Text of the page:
Why do Startups need different marketing approaches?

There are major differences between a startup venture and a small business, primarily your customer base (or lack thereof). Deciding on what business type you are, impacts your digital online marketing strategy choices.

Don't use a Small Business Marketing Strategy for your Startup

2021, August  |   Read in 4 minutes


Deciding your business type is like pushing over the first domino in a long chain reaction.

The first domino to fall greatly impacts all subsequent choices.

For businesses deciding if they are a startup or a small-medium business (SMB), this decision will subsequently affect all future strategy, culture, marketing, UX and overall stakeholder impact.

We’re going to focus on how your business type will impact your online marketing.

The online marketing strategy of SMBs and startups will differ drastically because of the different outcomes each aims to achieve.

We’ll explain the differences between startups and SMBs, then provide examples of marketing elements we recommend for each digital strategy.

Three key differences between SMBs and startups

Let’s get some clarity on your business type.

There are three key factors that separate an SMB from what is considered a startup company: growth expectations, financing and age.

  • Growth projections
  • Financing
  • Age

Growth expectations

A company’s growth prospects are influenced by its business type.

Startups are built to target big investors, who in turn look for big returns in the product being pitched to them. Because of this, the nature of a startup is often based on technology and therefore highly scalable.

On the other hand, small businesses offer more traditional products and services that don’t experience hypergrowth. Instead, these business types opt for well-trodden pathways that keep risk down while maintaining a steady cash flow.


Finance is another key point of difference between a startup venture and small business.

When it comes to money, startups and SMBs don’t speak the same language.

Small business owners focus on building a lower risk product that can provide steady profit. Whereas, startup founders focus on risk-heavy hypergrowth with larger financial losses along the way. They also try to stay hyper-lean with low spending.

Likewise, funding for startups usually comes from venture capitalists, angel investors or government R&D grants to finance rapid growth. On the other hand, small businesses are often financed using a bank loan, personal loan or entirely self-funded.


A startup is usually new.

It will typically be in its first few years of existence either as a concept, idea or minimum scalable product (MSP).

At this stage, the startup concept will likely be unproven, so demonstrating value to investors is paramount. Startups are inherently temporary because they eventually either perish, or morph into SMBs or large corporations.

Small businesses are more likely to stand the test of time than startups.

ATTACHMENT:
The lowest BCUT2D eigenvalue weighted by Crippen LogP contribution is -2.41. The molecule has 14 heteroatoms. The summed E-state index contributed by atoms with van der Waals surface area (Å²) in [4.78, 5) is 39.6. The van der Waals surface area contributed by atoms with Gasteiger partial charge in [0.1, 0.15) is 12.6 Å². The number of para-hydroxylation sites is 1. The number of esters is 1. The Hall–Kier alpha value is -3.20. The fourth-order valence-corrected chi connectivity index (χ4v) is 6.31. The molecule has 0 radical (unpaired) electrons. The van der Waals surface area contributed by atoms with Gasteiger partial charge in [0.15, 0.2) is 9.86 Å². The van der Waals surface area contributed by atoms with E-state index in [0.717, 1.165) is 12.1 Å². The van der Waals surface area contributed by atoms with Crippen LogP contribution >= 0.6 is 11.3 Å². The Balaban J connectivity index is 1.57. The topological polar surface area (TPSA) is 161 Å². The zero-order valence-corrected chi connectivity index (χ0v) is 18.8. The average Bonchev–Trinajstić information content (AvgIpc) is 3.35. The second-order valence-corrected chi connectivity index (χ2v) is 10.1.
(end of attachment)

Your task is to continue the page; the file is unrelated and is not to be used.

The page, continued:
This is not because they are ‘better’, but because of their business structure.

Australian SMBs have a 40% likelihood of surviving the first three years according to the Australian Bureau of Statistics. SMBs also have a proven history of cash flow, credit history and overall success over this time period.

Which online marketing strategy suits your business type?

Because of these differences, startups and small businesses use totally different digital marketing strategies.

In summary, while SMBs benefit from online marketing to acquire new customers, startups will use online forums to seek out investors.


  • Content marketing — Customer acquisition online for a small business involves using a sales marketing funnel to attract people to an online shop front and convert into a sale.
  • Multi-channel approach — SMBs benefit from a saturated online presence to market their products or services to potential customers. Using as many channels and digital marketing services as possible will increase exposure of the existing business, whether it be Mailchimp for email marketing, Pinterest for image sharing or Hootsuite for social media scheduling.
  • Build for personal use — SMB owners will typically have a hands on strategy when updating their content. They may employ a digital agency to assist, but they will be the ones doing the legwork like responding to online enquiries. As such, the website and channels they use will be operated by them or their team. This makes user-friendly online marketing tools a viable investment.


  • Scalability — Building websites that scale is a non-negotiable for startups forecasting hypergrowth. It means that they can grow without increasing their overheads. Using digital tools that enable scale during the website development stage is crucial for startups.
  • Fast execution — Startups need things to be deployed fast. Technology and platforms online need to work seamlessly to impress investors, something that founders must consider when developing their website and total presence.
  • Build to sell — If a startup venture succeeds, it is possible, even necessary, that it will either merge or be acquired to enable further growth and capital. For web and app developers, this means designing a tool-agnostic, simple, intuitively designed product that any future owners can use.
  • Showcasing — Startups will primarily focus their online efforts on seeking investor funding, growing a user base and doing Alpha and Beta launches. Founders typically focus on providing a minimum viable product that shows off the product and technology.

Whether you’re unsure of the difference between a startup, SMB or other business type, or if you would like clarity on your digital marketing strategy, Book a free consultation with us to digitally strategise for your business.